Another favorite part of the trip included a wine tour through Tuscany. My two friends had previously toured the Napa Valley, and their California tour guide recommended Tuscan Trails for our Italian adventure. We chose to focus on the Montalcino region, where we visited three wineries, including Casanova di Neri, Castello Romitorio and Collemattoni that all produce two unique types of red wine, Rosso di Montalcino and Brunello.
The tour was lead by Todd Bolton, an American who now lives in Florence with his wife. He picked us up at the villa in a van at 7:30 a.m. and brought us to all of the wineries, while explaining the importance of Sangiovese grapes when making Brunello wines. The wine must be made with this particular grape and aged for four years in specific oak barrels, in order to be called Brunello. My favorite winery was Castello Romitorio, which is a Twelfth Century fortress owned by artist Sandro Chia, who was friends with Andy Warhol. He painted a fresco inside a New York restaurant and used some of the money to buy and restore the medieval castle where he lives today. There are artistic touches all over the grounds, including sculptures around the buildings and paintings on walls, and each bottle of wine is labeled with a print of one of his works. Our guide, Daniele D’Antoni, opened a Brunello reserve for us during the tasting, and he taught us how to really enjoy the wine. Sip it slowly, then hold it in your mouth and swish it around to feel the tingle on your gums that's produced by good grapes. It’s a very smooth red wine that we savored. I also enjoyed an olive oil tasting at Collemattoni, where it was served in a glass. The tour guide poured each of us a taste, and then suggested we hold it on our tongue and suck in air in between our teeth, to really feel the spiciness and bite produced by good olive oil.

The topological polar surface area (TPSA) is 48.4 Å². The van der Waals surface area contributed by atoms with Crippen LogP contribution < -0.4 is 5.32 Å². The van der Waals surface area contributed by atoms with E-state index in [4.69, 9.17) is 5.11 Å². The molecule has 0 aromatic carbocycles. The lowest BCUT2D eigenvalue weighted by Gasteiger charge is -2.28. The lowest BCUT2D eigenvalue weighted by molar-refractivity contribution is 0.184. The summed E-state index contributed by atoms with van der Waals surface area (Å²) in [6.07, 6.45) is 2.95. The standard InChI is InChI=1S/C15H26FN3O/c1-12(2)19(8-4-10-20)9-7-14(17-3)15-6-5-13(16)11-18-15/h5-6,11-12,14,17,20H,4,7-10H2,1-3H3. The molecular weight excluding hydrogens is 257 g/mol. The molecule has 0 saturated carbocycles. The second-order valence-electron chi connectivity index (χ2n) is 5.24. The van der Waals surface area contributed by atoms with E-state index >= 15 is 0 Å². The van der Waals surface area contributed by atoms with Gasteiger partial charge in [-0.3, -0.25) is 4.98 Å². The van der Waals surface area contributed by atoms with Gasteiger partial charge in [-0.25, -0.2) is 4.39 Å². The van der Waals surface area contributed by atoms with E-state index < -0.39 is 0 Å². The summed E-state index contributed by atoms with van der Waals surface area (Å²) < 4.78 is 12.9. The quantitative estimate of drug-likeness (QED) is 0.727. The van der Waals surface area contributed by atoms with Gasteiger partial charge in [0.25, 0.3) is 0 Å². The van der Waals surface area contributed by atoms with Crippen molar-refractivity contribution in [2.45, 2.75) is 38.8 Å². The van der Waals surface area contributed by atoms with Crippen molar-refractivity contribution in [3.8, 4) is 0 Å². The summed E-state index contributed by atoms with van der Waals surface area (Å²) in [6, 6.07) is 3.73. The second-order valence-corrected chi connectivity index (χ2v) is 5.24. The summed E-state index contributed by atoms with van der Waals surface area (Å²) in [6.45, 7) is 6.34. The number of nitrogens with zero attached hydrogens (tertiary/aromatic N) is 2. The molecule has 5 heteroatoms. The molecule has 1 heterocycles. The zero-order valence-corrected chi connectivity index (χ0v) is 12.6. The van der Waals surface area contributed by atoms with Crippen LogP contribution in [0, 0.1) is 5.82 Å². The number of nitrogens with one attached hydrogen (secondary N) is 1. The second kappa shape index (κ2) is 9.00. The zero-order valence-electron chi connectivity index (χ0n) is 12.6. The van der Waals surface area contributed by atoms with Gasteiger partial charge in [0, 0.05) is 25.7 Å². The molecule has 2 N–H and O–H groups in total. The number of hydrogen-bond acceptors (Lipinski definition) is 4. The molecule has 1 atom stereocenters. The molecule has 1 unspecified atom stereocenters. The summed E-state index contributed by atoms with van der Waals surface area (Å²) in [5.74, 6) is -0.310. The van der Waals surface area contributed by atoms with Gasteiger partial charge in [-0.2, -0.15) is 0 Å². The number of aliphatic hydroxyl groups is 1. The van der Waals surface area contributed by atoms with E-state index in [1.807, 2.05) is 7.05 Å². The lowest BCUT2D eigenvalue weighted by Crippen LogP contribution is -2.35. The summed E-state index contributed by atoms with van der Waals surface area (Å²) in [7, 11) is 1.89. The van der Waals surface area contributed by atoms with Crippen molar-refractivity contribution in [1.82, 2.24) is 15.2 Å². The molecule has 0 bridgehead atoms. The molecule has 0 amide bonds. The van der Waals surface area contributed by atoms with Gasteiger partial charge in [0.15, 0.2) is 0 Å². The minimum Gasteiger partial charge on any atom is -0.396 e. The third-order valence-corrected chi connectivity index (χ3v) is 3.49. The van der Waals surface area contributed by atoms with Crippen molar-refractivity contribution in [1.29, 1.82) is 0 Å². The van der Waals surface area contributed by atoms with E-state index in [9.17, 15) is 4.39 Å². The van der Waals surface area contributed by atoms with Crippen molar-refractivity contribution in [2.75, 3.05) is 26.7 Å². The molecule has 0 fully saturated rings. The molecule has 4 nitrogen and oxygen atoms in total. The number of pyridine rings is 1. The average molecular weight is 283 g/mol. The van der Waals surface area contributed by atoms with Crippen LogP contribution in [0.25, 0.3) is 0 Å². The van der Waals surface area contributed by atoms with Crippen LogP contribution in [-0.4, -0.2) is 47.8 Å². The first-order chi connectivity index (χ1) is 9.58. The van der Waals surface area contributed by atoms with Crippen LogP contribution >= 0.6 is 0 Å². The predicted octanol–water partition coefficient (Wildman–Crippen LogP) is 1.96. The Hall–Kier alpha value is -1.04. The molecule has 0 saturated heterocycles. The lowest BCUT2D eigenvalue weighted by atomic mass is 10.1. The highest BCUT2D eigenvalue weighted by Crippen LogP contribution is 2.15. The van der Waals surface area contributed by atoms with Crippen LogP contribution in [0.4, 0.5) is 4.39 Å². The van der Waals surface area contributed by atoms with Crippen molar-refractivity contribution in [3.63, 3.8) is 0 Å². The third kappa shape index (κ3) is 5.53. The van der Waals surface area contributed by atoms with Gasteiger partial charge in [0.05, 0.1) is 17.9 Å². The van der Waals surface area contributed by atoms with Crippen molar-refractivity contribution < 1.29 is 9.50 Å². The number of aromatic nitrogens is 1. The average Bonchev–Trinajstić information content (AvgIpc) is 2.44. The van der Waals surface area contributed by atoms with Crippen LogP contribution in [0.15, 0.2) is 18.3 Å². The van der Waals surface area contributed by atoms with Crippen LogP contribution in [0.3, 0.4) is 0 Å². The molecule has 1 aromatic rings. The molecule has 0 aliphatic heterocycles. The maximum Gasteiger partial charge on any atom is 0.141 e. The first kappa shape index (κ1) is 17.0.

The day also included a stop for an authentic lunch at Il Leccio in the small hillside town of Montalcino. We sat outside on the patio and enjoyed sharing large platters of farm fresh eggs dolloped with pesto, lightly battered zucchini fries, a gigantic asparagus omelet, and a traditional Tuscan tomato bread soup made with fresh tomatoes, basil and olive oil--paired with ample carafes of house wine. After that, we walked around Montalcino and enjoyed shopping for more bottles of wine, olive oil and cutting boards made from olive trees. Once the twelve-hour day was complete, we headed back to the bus, and zonked out on the ride home.
It was a wonderful trip, and we hope to have another friends reunion there in ten years. Ciao Italia!
Photos by Patrick Caliguiri, Sonja Olson and Jamie Coelho.